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The Quadruple Aim
Quadruple Aim

A Conceptual Framework

Improving the U.S. health care system requires four aims: improving the experience of care, improving the health of populations, reducing per capita costs and improving care team well-being. HITEQ Center resources seek to provide content and direction aligned with the goals of the Quadruple Aim

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Resource Overview

Patient portals, health apps, and the other various personal health information technologies provide great opportunities for increasing patient activation and engagment with their health and their ability to successfully navigate their healthcare system. Furthermore, an increasing number of studies are finding positive outcomes related to the use of these patient-centered tools. While these findings are encouraging, it is still important to assess the effectiveness and fit of these new tools and services when using them to engage a Health Center's community. Effective evaluation can help determine whether a tool is good or bad or simply not the right fit for a particular cohort of patients. In order to determine why a tool is successful or not requires an understanding of the technical, social, and clinical factors that may impact the way a patient interacts with the technology.

The evaluation tools within this resource set provide examples of different measurements that can be used to assess the value and effectiveness of electronic patient engagement tools and services.

Evaluation of Engagement and Satisfaction Resources

Patient Activation Measure

Patient Activation Measure

Methods for measuring patient activation and engagment

Patients experience difficulty in managing their health due to a multitude of reasons.  Through use of consumer health information systems and services (CHISS)  it is hoped that patient’s feelings of control over their health will increase. Once these tools have been deployed it is important to evaluate whether they are having a positive effect on consumers and patients.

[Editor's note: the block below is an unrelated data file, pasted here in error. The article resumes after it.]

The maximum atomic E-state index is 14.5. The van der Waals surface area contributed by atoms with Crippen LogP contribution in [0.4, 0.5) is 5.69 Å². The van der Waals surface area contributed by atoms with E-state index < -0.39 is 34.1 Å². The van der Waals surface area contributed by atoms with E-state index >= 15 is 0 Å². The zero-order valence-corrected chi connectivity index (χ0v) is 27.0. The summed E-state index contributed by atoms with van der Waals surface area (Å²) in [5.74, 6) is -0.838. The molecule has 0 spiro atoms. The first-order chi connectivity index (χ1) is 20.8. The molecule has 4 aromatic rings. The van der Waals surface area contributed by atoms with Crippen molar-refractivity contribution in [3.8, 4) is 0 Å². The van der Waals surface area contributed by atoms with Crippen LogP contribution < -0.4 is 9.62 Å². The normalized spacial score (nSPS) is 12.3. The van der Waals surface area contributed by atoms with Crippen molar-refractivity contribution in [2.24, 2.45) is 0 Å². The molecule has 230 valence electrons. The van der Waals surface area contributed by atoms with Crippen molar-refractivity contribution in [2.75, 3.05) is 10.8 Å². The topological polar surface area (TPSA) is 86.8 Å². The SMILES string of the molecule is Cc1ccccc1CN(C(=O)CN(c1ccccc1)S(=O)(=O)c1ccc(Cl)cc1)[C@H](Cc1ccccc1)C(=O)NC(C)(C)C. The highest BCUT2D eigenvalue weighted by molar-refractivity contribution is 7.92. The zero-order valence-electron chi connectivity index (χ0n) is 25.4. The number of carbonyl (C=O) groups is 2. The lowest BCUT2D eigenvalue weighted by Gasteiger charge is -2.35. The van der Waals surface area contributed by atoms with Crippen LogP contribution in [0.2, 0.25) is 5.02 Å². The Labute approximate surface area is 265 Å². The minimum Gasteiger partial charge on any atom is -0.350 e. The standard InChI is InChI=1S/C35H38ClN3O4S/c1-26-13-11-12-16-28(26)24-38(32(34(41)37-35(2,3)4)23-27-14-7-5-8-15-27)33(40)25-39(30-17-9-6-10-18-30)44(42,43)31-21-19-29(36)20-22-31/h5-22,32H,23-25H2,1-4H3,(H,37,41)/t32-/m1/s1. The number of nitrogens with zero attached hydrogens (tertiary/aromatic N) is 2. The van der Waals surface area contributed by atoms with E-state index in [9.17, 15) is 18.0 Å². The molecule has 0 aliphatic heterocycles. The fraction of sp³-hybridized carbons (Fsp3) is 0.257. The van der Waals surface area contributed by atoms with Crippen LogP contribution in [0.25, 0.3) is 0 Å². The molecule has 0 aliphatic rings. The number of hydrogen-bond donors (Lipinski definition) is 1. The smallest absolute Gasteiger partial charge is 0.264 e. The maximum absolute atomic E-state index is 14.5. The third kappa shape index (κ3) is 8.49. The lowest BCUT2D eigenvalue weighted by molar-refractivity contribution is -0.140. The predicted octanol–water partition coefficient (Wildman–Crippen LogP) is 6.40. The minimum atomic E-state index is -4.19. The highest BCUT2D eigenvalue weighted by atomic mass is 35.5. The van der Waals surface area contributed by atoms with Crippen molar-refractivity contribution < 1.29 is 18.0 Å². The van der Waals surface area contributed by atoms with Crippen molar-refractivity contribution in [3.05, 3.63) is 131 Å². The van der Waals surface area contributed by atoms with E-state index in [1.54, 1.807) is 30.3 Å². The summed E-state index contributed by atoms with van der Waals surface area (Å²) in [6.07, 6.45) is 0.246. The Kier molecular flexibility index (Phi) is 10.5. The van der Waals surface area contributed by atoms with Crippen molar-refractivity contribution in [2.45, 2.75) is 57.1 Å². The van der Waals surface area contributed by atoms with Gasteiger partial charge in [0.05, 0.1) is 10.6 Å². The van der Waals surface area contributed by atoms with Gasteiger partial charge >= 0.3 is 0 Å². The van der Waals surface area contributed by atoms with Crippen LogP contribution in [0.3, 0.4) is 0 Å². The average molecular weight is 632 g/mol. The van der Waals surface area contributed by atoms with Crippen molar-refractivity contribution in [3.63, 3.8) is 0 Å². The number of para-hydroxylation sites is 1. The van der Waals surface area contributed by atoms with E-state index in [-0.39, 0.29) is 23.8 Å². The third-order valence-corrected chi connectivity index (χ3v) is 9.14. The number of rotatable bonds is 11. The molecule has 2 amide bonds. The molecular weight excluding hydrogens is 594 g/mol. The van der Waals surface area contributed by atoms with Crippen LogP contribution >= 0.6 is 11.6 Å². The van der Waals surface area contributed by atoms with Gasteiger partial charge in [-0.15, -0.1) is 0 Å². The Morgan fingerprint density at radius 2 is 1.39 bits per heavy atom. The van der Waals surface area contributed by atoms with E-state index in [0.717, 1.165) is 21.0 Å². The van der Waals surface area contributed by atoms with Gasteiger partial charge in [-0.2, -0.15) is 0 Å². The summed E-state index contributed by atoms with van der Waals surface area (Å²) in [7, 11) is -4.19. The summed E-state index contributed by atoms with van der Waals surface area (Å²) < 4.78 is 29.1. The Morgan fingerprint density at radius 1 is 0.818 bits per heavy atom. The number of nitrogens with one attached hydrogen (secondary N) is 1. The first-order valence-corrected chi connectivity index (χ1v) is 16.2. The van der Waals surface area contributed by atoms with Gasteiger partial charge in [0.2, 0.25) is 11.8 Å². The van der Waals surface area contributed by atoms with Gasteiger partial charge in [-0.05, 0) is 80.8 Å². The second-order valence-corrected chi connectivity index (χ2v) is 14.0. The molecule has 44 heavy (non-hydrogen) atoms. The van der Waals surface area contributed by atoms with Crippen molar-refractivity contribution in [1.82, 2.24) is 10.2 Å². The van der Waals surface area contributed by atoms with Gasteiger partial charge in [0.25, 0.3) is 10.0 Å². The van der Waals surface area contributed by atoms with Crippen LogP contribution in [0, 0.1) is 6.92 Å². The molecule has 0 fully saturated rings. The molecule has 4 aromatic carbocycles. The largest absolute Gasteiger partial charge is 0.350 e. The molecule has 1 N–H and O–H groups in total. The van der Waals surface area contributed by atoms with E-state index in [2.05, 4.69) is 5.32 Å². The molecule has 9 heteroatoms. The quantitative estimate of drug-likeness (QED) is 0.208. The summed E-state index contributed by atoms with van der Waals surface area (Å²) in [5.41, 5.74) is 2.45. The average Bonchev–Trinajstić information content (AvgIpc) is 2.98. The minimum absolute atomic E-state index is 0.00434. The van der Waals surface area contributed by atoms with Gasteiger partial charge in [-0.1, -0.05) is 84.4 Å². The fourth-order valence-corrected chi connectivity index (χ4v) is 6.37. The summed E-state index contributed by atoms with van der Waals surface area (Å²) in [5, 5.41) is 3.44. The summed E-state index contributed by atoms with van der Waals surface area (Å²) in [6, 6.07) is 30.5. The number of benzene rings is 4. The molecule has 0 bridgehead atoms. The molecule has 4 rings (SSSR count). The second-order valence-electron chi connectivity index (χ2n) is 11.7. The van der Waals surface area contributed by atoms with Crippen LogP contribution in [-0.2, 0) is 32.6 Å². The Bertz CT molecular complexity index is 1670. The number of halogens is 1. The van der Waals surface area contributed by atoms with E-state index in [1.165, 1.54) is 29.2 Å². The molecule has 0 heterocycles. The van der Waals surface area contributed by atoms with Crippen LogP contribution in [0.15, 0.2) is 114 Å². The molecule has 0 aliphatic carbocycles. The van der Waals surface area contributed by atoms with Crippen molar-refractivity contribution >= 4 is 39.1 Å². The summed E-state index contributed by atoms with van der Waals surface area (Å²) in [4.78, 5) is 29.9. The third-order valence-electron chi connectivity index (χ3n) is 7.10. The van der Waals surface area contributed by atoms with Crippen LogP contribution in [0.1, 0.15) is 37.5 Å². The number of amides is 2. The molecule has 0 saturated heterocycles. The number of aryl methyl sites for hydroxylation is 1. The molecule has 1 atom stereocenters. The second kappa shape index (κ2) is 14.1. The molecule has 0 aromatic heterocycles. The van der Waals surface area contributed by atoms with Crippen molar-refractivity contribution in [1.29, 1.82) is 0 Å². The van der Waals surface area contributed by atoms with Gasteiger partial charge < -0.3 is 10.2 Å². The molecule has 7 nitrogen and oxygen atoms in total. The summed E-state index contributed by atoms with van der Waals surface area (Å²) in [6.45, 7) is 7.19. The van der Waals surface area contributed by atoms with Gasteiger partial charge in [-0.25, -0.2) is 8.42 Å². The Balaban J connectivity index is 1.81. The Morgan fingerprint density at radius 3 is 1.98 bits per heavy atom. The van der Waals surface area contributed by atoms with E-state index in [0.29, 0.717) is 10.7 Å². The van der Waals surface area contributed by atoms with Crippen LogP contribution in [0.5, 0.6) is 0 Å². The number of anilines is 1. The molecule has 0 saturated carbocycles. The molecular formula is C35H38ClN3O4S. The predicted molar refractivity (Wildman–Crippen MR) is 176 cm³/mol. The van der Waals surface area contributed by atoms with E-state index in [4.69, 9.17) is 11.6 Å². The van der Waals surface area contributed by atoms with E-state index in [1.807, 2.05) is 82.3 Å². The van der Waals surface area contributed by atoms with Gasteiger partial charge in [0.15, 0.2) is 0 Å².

The  Patient Activation Measure (PAM) utilizes a four step model that

  1. advocates for a consumer-centric approach to health management,
  2. encourages increased empowerment of the patient so that they are more likely to take action,
  3. assume that patients will then take steps to better manage their health and
  4. assist in steadying health maintenance procedures for patients. 

PAM can be used as a measure for engaging patients from vulnerable populations as well as patients suffering from chronic conditions.   A benefit in the use of PAM is that it also encourages more active relationships between doctors and patients and parallels patient engagement strategies used by HCG for their patients.  Patient activation is particularly desirable in underserved populations and implies that attention to this attribute can assist in reducing disparities in healthcare (Hibbard & Cunningham, 2008).

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This resource collection was cultivated and developed by the HITEQ team with valuable suggestions and contributions from HITEQ Project collaborators.

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